New Hampshire Antibiograms

by S. Kelly last updated Jan 15, 2020 09:56 PM
NH susceptibility, DHPS, New Hampshire Public Health

See disclaimer.






Reporting Requirements:

Reporting requirements are governed by RSA 141:C6 with authority given to DHHS to develop administrative rules to provide specific reporting instructions and methodology. Administrative rules He-P 301 were adopted in fall 2016 “He-P 300 Diseases, PART He-P 301.02 Communicable Diseases,” were updated in 2016 with stakeholder input and approved by the Joint Legislative Committee on Administrative Rules. The updated rules require hospital laboratories to report antibiogram data annually to the State of New Hampshire.

Collection Process and Validation:

NH DPHS developed a standardized antibiogram fillable form for reporting susceptibility data, and requested data from hospital microbiology laboratories in January 2018. This form was developed to encompass most relevant antibiotic and organism combinations, created in collaboration between the NH DPHS and stakeholder subject matter experts. All 26 NH hospitals reported antibiogram data as required under He-P301; along with the Veteran’s Affairs Hospital whom voluntarily reported data.

The HAI Program reconciled data to confirm reported data and evaluate accuracy and reliability of the data. The HAI Program first conducted an internal assessment to identify outliers or implausible data by comparing the percent susceptibilities between all hospitals for every organism and antibiotic combination and then corrected or confirmed data with each respective microbiology laboratory. The program subsequently convened an infectious disease medical and pharmacy advisory group to review the clinical implications of the data and ensure data was clinically accurate and relevant. The advisory group determined which antibiotic-organism combinations to censor due to clinical inappropriateness. Lastly, the antibiogram data was reviewed by the NH Antimicrobial Resistance Advisory Workgroup (ARAW) to provide feedback and suggestions for use.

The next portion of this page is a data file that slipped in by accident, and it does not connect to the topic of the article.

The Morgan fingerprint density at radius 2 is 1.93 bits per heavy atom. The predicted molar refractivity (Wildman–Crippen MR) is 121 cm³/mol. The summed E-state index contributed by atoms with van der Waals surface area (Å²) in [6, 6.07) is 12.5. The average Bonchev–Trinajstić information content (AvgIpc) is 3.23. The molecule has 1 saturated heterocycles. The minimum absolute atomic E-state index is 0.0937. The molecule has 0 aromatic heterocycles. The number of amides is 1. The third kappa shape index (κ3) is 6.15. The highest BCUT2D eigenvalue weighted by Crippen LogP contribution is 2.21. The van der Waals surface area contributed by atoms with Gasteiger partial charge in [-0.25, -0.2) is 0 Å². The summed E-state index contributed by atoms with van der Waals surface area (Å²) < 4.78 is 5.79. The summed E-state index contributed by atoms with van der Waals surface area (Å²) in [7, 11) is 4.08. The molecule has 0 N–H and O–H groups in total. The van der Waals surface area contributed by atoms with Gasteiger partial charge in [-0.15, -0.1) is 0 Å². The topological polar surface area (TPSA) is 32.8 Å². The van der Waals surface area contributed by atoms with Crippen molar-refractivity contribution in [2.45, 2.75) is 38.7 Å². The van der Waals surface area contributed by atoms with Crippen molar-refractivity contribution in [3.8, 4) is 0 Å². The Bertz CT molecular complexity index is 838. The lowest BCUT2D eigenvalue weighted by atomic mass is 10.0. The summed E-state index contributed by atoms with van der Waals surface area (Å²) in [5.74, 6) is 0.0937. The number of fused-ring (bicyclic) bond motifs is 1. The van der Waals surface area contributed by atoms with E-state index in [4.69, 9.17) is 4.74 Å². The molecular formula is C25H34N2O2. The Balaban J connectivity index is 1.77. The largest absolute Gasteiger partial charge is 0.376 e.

Antibiogram Development:

The Clinical and Laboratory Standards Institute (CLSI) guidelines were followed in the aggregation of data from all reported hospital antibiograms. Antibiotic and organism combinations that are either intrinsically resistance or not clinically appropriate were censored from the antibiogram. Per CLSI guidelines, any antibiotic and organism combination with a total number of isolate counts of less than 30 isolates were excluded.
An ARAW subcommittee, made up of infectious disease clinical specialists, drafted and reviewed the antibiogram executive summary to assist with clinical interpretation. The summary focused on treatment of common infections syndromes and was based on review of NH antibiogram data and current national treatment guidelines (

Data Limitations

  • Due to the variation in breakpoints used by clinical laboratories to interpret antibiotic susceptibility results there may be discrepancies between laboratory reported susceptibility results.